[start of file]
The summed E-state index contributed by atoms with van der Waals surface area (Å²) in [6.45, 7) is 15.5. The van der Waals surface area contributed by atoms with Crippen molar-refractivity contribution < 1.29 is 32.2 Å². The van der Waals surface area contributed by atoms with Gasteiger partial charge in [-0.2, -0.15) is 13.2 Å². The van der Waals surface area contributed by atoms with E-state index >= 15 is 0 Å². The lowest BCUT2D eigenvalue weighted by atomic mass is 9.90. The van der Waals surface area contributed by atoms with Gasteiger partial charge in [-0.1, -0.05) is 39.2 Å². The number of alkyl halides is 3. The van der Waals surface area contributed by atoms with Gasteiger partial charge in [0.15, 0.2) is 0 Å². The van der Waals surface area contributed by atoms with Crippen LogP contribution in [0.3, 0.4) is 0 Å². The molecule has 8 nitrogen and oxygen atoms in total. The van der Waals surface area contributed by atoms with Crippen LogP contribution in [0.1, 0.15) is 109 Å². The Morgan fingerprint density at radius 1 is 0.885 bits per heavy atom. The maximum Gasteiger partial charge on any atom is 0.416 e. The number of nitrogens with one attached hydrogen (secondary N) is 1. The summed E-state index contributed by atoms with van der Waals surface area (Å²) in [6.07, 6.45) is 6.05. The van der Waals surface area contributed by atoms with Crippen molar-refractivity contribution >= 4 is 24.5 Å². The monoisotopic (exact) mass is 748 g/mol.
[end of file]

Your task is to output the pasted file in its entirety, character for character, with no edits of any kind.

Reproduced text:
The summed E-state index contributed by atoms with van der Waals surface area (Å²) in [6.45, 7) is 15.5. The van der Waals surface area contributed by atoms with Crippen molar-refractivity contribution < 1.29 is 32.2 Å². The van der Waals surface area contributed by atoms with Gasteiger partial charge in [-0.2, -0.15) is 13.2 Å². The van der Waals surface area contributed by atoms with E-state index >= 15 is 0 Å². The lowest BCUT2D eigenvalue weighted by atomic mass is 9.90. The van der Waals surface area contributed by atoms with Gasteiger partial charge in [-0.1, -0.05) is 39.2 Å². The number of alkyl halides is 3. The van der Waals surface area contributed by atoms with Gasteiger partial charge in [0.15, 0.2) is 0 Å². The van der Waals surface area contributed by atoms with Crippen LogP contribution in [0.3, 0.4) is 0 Å². The molecule has 8 nitrogen and oxygen atoms in total. The van der Waals surface area contributed by atoms with Crippen LogP contribution in [0.1, 0.15) is 109 Å². The Morgan fingerprint density at radius 1 is 0.885 bits per heavy atom. The maximum Gasteiger partial charge on any atom is 0.416 e. The number of nitrogens with one attached hydrogen (secondary N) is 1. The summed E-state index contributed by atoms with van der Waals surface area (Å²) in [6.07, 6.45) is 6.05. The van der Waals surface area contributed by atoms with Crippen molar-refractivity contribution >= 4 is 24.5 Å². The monoisotopic (exact) mass is 748 g/mol.